Pursuing Justice For The Injured And Disabled Since 1992

Securing Income Benefits After A Work Injury

Workers who suffer serious injuries or disability after a workplace accident are entitled to receive weekly income benefits and medical benefits through workers’ compensation. Since 1992, Skibiel Law has represented disabled workers throughout the Atlanta metro area. Our clients include construction workers, restaurant workers, manufacturers, utility workers, retail employees among many others.

Temporary Total, Temporary Partial And Permanent Partial Disability Income Benefits

There are three types of income benefits you may be entitled to following a job accident. We will examine your case and evaluate whether you qualify for:

  • Temporary total disability benefits (TTD) – If your treating physician is of the opinion that a work injury prevents you from working or your treating physician limits your ability to work and your employer is unable to accommodate these limitations, then you are entitled to a weekly TTD benefit. This benefit is equivalent to two-thirds of your average weekly wage. This wage is capped at a certain amount depending on the date of your injury.
  • Temporary partial disability benefits (TPD) – If you are able to return to work but earn less money as a direct result of the physical limitations of your injuries, you are entitled to two-thirds of the difference between your pre-accident wage and your current wage.
  • Permanent partial disability (PPD) – If your work injury is permanent as determined by your treating physician and the AMA Guidelines for Permanent Impairment, you are entitled to a PPD benefit. This benefit is typically paid near the end of your claim or medical treatment. The amount paid is determined by the nature of your injury and your average weekly wage. Simply put, TPD and TTD benefits are based on your diminished ability to work such as if you are recovering from a broken arm, serious back injury or any other injury. On the other hand, PPD benefits are based on your loss of functional use as in an amputation injury, paralysis or other serious injury.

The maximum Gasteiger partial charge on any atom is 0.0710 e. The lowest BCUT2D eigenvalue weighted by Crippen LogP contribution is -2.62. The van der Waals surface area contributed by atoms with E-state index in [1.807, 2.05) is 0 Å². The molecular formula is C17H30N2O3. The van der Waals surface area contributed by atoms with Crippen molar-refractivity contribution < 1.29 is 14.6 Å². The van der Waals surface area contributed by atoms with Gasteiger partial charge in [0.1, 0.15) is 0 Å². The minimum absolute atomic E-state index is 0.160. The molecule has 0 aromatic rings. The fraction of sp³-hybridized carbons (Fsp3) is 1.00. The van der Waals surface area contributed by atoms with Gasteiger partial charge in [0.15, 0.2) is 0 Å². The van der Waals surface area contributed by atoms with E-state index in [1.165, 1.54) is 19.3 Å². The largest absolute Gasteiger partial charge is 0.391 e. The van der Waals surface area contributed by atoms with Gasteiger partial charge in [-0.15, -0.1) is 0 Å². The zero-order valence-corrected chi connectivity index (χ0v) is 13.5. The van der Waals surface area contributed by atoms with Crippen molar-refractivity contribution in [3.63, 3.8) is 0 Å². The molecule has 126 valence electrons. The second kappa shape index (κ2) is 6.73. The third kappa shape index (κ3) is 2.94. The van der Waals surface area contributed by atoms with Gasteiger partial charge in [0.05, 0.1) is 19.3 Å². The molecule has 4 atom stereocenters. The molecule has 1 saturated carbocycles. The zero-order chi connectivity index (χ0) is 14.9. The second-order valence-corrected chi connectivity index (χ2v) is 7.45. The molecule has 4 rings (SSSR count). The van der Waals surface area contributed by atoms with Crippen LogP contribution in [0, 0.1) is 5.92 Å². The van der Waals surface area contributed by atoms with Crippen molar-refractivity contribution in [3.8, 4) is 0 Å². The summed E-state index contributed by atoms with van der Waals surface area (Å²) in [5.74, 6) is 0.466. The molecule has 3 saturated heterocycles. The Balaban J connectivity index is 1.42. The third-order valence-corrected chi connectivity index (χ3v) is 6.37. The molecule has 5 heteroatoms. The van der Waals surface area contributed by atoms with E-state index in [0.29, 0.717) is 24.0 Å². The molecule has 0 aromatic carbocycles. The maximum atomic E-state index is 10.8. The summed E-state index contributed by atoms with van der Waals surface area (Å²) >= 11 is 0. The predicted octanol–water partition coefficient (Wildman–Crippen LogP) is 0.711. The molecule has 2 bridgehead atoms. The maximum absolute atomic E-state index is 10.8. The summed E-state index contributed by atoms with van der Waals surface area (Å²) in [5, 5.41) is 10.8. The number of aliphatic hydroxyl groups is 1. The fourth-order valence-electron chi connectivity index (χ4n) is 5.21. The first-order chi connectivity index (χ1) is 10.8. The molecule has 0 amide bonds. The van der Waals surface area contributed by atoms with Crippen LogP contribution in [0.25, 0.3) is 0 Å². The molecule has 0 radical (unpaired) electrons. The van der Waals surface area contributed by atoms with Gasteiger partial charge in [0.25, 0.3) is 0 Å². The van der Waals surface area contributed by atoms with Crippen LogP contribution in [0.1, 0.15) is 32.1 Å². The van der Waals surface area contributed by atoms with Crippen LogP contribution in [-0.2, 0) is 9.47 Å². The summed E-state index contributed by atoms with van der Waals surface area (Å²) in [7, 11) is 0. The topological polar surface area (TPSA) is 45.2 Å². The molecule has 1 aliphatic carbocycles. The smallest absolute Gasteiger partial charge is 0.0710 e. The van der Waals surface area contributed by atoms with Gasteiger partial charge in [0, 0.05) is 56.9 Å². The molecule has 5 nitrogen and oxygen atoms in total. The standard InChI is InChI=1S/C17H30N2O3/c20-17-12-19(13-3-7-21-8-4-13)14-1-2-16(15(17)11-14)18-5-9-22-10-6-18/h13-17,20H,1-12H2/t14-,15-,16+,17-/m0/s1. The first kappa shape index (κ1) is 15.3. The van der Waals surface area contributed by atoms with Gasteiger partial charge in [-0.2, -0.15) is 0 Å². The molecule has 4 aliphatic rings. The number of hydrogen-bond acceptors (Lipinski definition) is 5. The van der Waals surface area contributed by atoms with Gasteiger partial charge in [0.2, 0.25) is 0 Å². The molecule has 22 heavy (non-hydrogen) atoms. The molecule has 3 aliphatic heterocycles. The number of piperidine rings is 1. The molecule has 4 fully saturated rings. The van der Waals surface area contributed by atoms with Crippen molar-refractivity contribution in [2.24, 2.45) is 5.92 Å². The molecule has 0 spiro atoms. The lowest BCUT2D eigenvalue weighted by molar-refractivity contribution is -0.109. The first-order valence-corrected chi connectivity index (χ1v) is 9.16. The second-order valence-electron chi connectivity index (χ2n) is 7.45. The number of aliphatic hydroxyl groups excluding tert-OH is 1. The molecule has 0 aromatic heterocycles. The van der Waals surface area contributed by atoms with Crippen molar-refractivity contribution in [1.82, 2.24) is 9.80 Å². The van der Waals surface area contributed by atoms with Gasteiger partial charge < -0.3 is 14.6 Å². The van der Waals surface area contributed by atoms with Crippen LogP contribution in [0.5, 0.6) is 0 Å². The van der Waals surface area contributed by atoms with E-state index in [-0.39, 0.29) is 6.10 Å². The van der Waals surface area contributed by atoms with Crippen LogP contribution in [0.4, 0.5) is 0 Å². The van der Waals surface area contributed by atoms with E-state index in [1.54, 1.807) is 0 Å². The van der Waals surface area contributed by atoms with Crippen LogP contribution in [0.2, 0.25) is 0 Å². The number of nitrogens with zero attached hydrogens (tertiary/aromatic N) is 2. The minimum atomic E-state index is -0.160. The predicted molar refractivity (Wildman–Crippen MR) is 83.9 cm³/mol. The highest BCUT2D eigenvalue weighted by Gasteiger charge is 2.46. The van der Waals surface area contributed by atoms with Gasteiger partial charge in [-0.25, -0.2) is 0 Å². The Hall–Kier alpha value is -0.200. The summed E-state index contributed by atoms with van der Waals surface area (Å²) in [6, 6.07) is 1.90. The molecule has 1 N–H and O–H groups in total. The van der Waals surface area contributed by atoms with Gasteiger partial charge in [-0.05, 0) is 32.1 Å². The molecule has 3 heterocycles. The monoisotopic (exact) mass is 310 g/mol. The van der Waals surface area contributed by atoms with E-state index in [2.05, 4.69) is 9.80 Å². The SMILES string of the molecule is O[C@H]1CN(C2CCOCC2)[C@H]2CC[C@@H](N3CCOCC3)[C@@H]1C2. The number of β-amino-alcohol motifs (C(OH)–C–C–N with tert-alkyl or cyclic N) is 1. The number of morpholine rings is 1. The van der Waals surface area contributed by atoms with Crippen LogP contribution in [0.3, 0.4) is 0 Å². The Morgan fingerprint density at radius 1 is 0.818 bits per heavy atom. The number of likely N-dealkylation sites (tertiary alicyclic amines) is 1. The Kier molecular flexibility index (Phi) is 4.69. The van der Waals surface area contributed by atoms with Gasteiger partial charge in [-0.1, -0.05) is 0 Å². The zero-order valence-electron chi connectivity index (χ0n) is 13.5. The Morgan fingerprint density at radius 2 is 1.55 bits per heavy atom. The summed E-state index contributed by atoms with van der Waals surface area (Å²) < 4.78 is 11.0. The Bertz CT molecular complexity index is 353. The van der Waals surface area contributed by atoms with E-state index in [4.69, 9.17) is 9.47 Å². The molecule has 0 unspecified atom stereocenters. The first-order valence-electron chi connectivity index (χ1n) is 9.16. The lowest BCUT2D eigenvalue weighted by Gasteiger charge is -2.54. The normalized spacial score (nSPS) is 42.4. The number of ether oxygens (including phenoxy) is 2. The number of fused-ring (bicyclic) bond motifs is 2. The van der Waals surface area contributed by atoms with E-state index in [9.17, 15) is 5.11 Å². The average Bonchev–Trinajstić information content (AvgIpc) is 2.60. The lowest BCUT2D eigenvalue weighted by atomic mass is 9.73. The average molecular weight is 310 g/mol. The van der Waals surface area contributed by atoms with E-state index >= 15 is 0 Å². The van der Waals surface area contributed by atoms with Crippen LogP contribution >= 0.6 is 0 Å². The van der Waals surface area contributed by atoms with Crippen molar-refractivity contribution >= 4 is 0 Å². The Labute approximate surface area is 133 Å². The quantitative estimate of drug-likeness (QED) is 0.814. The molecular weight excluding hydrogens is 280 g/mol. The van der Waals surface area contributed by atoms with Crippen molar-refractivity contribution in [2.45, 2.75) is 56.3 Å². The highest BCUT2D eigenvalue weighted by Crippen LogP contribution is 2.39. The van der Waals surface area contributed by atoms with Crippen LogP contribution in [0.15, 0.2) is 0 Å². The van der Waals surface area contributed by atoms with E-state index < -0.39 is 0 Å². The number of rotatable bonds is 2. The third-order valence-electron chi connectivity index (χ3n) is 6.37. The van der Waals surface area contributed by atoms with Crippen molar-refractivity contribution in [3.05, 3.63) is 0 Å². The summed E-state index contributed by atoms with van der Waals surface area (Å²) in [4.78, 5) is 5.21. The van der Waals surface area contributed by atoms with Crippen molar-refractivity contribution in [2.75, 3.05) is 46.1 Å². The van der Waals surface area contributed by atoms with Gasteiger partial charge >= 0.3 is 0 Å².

We can help you determine which type of income benefits you qualify for, and then work diligently to ensure you receive them promptly.

Workers’ Comp Frequently Asked Questions

If you are an injured worker, you probably have many questions about your rights, the next steps and how to seek the compensation you deserve. To help you get started, here are a few of the questions our experienced workers’ comp firm sees most often:

Are workers’ compensation benefits taxable income?

Generally, the answer is no. Workers do not have to pay income on the workers’ comp benefits that they receive. After all, these benefits are not income in the traditional sense. They may be used to cover the medical bills that the worker has incurred. If that money was taxed like income, they would be left with less than they needed to actually pay their bills, so the majority of workers’ comp benefits are not taxed.

How does workers’ compensation affect Social Security Retirement benefits?

In some cases, workers may be getting Social Security benefits along with workers’ comp benefits. If the workers’ comp provides more than 80% of the average amount they would earn from their employment, this can cause a reduction in the Social Security benefits. They are not eliminated and may not even be drastically reduced, but will change by the amount that the worker has exceeded that 80% threshold.

How long do workers’ compensation benefits last?

It depends on the case. The maximum in Georgia is 400 weeks. Most people will not be injured for nearly this long, so the benefits only last until they return to work. One of the main disputes that often arises during these cases is when a worker has recovered enough to return to their employment and when they still need to continue receiving benefits. Employers and employees naturally do not always see eye-to-eye.

Additionally, workers sometimes heal enough that they can come back to the workplace, but their capacity has been reduced. If this happens to you, then you may still be eligible for a portion of workers’ comp benefits to make up for this capacity reduction.

Having Problems Returning To Work?

If you are being harassed by your supervisor upon your return to work after an injury, you may have rights. If your boss is requiring more of you than your doctor recommended or reducing your hours because of your inability to work we may, depending on the circumstances, be able to start or restart TTD or TPD income benefits.

To learn more about your rights to Georgia workers’ compensation income benefits, contact our firm in Jonesboro by calling 770-400-0963 or toll free at 770-968-3554 to schedule a free initial consultation. You may also contact us online.

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